Charles A. Gusho, BS; Tannor A. Court, BS
Introduction: Pulmonary blastomycosis is a rare fungal disease with increased prevalence in states such as Wisconsin. Clinical manifestations of blastomycosis may vary from asymptomatic infection to multiorgan, disseminated disease.
Case Presentation: We present 2 pediatric patients with blastomycosis who were initially worked up secondary to cough and fever of suspected bacterial origin, though whose subsequent hospital course was notable for deterioration until antifungal treatment was initiated.
Discussion: In each case, the disease burden was monitored concurrently with serum procalcitonin and C-reactive protein levels, the former of which remained relatively normal throughout the hospital course signifying lack of bacterial involvement.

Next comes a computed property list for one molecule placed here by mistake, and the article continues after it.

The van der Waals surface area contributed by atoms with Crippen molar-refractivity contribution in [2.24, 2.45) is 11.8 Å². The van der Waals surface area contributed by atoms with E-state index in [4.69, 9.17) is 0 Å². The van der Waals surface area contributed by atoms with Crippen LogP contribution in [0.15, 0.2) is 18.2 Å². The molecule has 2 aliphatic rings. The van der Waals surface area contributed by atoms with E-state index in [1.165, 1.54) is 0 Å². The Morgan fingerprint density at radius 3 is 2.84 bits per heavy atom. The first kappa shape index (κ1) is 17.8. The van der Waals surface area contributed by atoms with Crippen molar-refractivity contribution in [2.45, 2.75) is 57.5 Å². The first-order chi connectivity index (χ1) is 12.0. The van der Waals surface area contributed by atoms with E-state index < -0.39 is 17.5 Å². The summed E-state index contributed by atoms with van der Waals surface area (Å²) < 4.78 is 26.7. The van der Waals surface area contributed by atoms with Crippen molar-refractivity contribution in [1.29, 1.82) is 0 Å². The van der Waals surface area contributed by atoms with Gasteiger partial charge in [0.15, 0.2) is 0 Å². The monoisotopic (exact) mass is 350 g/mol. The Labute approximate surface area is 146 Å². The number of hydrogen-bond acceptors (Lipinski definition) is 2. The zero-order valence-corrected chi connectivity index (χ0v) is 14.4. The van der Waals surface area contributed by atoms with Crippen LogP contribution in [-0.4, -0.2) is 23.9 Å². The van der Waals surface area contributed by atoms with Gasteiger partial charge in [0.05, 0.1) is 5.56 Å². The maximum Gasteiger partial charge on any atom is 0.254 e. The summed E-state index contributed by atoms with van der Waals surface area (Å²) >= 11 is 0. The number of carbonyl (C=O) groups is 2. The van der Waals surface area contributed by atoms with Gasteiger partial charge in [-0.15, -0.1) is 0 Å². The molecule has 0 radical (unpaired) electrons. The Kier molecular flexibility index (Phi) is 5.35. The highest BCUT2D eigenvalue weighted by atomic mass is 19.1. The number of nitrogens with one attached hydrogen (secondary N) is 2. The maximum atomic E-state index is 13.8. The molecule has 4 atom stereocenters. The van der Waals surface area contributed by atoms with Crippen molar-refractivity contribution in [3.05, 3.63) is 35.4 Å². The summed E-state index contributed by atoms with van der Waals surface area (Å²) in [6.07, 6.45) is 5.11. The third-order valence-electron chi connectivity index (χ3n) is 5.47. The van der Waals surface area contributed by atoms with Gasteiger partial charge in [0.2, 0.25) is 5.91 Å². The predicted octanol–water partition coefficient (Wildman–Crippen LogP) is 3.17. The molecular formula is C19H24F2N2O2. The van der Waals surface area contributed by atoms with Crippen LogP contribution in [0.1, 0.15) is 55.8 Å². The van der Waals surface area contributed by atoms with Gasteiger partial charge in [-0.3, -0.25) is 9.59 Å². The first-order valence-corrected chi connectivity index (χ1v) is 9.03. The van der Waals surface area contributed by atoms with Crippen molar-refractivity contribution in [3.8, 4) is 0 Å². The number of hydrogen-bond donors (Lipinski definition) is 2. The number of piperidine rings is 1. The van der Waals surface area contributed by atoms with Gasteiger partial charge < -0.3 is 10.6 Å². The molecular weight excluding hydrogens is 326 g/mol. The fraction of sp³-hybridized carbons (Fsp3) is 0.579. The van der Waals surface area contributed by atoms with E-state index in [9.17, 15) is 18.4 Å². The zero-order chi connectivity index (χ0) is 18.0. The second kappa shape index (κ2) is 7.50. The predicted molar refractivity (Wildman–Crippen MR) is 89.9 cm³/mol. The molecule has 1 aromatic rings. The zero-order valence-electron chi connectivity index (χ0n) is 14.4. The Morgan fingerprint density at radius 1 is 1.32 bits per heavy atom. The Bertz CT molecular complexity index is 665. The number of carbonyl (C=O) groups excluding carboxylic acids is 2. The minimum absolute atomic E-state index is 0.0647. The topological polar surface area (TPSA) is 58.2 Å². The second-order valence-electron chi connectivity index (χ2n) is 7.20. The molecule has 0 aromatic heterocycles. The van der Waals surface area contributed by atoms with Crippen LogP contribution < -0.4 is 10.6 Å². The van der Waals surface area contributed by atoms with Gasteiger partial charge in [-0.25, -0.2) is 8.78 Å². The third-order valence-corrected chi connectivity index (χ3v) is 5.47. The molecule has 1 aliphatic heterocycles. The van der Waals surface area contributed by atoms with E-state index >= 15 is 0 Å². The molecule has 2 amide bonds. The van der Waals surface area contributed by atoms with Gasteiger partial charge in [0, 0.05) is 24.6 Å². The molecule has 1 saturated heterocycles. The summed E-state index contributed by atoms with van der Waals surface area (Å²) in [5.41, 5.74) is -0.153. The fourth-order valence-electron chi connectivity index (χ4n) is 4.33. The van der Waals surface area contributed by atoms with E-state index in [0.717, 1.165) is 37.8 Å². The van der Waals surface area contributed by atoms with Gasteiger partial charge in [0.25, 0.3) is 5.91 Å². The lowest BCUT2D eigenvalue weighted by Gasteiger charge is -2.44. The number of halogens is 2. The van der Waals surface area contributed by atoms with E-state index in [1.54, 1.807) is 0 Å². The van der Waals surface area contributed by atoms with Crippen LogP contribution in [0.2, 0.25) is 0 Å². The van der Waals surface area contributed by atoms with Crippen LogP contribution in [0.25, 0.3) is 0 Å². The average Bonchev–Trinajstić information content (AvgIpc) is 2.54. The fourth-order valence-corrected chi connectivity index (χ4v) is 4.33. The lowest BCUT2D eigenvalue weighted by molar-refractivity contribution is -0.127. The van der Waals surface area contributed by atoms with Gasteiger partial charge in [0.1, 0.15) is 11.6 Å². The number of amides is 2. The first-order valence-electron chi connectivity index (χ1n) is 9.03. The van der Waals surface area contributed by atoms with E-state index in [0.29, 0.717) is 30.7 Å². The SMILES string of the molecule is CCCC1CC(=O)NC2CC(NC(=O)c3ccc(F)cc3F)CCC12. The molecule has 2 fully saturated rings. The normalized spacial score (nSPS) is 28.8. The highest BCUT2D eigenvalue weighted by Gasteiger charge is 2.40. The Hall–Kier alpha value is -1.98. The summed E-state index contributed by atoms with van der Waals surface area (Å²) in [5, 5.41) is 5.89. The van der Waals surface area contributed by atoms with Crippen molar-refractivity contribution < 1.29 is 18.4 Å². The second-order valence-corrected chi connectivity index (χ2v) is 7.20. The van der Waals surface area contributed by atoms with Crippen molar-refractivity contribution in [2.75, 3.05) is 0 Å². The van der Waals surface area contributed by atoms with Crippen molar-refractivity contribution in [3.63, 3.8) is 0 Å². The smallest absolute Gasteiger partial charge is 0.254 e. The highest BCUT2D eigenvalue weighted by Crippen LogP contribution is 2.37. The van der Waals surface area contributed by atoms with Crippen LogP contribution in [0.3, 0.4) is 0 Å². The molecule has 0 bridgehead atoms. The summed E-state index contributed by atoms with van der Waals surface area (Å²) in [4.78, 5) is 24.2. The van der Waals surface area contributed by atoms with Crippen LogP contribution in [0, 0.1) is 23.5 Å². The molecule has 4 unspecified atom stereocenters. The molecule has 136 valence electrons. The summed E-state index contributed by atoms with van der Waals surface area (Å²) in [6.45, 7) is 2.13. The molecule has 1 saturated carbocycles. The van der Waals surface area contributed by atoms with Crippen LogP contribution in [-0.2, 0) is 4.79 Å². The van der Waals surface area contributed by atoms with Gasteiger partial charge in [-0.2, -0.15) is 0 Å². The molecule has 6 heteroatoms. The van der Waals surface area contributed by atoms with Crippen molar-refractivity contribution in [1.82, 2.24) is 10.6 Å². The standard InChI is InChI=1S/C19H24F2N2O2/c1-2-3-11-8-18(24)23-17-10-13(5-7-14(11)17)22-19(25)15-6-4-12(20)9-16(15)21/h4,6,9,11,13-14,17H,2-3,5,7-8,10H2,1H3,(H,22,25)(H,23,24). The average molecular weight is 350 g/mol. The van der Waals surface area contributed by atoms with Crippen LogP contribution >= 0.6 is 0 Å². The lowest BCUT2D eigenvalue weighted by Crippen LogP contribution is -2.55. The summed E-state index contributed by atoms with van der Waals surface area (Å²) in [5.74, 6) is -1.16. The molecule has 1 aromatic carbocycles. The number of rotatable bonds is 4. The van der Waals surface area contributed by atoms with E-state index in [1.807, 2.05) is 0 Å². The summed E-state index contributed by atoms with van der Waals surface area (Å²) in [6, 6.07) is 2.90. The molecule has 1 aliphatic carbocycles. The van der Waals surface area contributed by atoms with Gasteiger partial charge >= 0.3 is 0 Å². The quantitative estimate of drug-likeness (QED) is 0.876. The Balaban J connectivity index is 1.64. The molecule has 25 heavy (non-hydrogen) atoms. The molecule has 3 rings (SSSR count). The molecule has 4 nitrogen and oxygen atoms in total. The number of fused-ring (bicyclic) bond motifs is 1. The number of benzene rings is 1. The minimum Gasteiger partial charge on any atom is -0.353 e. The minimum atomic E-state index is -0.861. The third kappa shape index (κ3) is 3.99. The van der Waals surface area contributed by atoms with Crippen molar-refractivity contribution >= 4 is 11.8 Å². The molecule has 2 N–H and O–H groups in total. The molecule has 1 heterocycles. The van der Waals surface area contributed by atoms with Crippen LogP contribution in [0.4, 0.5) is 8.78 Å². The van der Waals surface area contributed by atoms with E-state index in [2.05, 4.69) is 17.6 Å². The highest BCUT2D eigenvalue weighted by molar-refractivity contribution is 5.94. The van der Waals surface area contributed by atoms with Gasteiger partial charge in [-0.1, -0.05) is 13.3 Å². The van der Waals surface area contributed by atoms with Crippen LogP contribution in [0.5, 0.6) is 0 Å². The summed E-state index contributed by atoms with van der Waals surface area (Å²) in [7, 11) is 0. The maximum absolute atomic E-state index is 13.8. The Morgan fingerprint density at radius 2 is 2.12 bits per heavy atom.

Conclusion: We emphasize the importance of obtaining an early C-reactive protein and procalcitonin, which may distinguish a bacterial from fungal pulmonary infection such as blastomycosis. This, in turn, may shorten hospital stay and reduce hospital inpatient cost, morbidity, and mortality by means of prompt antifungal intervention.